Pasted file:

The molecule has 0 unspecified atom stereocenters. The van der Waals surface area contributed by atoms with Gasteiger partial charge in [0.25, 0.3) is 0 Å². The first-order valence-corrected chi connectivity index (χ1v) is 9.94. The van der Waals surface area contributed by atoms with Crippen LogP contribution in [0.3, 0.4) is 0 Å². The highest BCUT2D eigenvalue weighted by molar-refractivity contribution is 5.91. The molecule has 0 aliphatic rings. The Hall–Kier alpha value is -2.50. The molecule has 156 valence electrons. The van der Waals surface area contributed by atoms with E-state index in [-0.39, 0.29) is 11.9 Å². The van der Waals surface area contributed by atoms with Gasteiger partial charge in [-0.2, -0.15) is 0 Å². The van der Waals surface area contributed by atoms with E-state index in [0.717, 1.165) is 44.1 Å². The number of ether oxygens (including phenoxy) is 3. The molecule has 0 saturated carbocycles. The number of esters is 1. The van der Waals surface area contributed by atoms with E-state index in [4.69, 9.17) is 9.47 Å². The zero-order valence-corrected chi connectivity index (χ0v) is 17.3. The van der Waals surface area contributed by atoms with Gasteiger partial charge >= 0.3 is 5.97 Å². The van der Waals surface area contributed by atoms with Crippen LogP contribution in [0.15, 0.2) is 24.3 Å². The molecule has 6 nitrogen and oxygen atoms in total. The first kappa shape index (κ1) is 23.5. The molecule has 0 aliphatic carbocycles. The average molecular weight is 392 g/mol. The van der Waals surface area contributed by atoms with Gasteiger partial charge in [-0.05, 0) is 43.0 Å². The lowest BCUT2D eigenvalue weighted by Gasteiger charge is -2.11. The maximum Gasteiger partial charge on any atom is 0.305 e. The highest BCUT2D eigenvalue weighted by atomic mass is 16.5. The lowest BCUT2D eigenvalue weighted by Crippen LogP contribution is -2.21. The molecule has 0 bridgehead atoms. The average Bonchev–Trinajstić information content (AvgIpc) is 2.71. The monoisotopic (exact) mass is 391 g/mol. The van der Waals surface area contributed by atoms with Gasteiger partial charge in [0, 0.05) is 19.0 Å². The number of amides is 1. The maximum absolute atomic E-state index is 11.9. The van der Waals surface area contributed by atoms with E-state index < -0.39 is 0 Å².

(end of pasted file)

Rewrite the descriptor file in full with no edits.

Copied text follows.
The molecule has 0 unspecified atom stereocenters. The van der Waals surface area contributed by atoms with Gasteiger partial charge in [0.25, 0.3) is 0 Å². The first-order valence-corrected chi connectivity index (χ1v) is 9.94. The van der Waals surface area contributed by atoms with Crippen LogP contribution in [0.3, 0.4) is 0 Å². The highest BCUT2D eigenvalue weighted by molar-refractivity contribution is 5.91. The molecule has 0 aliphatic rings. The Hall–Kier alpha value is -2.50. The molecule has 156 valence electrons. The van der Waals surface area contributed by atoms with E-state index in [-0.39, 0.29) is 11.9 Å². The van der Waals surface area contributed by atoms with Gasteiger partial charge in [-0.2, -0.15) is 0 Å². The van der Waals surface area contributed by atoms with E-state index in [0.717, 1.165) is 44.1 Å². The number of ether oxygens (including phenoxy) is 3. The molecule has 0 saturated carbocycles. The number of esters is 1. The van der Waals surface area contributed by atoms with E-state index in [4.69, 9.17) is 9.47 Å². The zero-order valence-corrected chi connectivity index (χ0v) is 17.3. The van der Waals surface area contributed by atoms with Gasteiger partial charge >= 0.3 is 5.97 Å². The van der Waals surface area contributed by atoms with Crippen LogP contribution in [0.15, 0.2) is 24.3 Å². The molecule has 6 nitrogen and oxygen atoms in total. The first kappa shape index (κ1) is 23.5. The molecule has 0 aliphatic carbocycles. The average molecular weight is 392 g/mol. The van der Waals surface area contributed by atoms with Gasteiger partial charge in [-0.05, 0) is 43.0 Å². The lowest BCUT2D eigenvalue weighted by Gasteiger charge is -2.11. The maximum Gasteiger partial charge on any atom is 0.305 e. The highest BCUT2D eigenvalue weighted by atomic mass is 16.5. The lowest BCUT2D eigenvalue weighted by Crippen LogP contribution is -2.21. The molecule has 0 bridgehead atoms. The average Bonchev–Trinajstić information content (AvgIpc) is 2.71. The monoisotopic (exact) mass is 391 g/mol. The van der Waals surface area contributed by atoms with Gasteiger partial charge in [0, 0.05) is 19.0 Å². The number of amides is 1. The maximum absolute atomic E-state index is 11.9. The van der Waals surface area contributed by atoms with E-state index < -0.39 is 0 Å².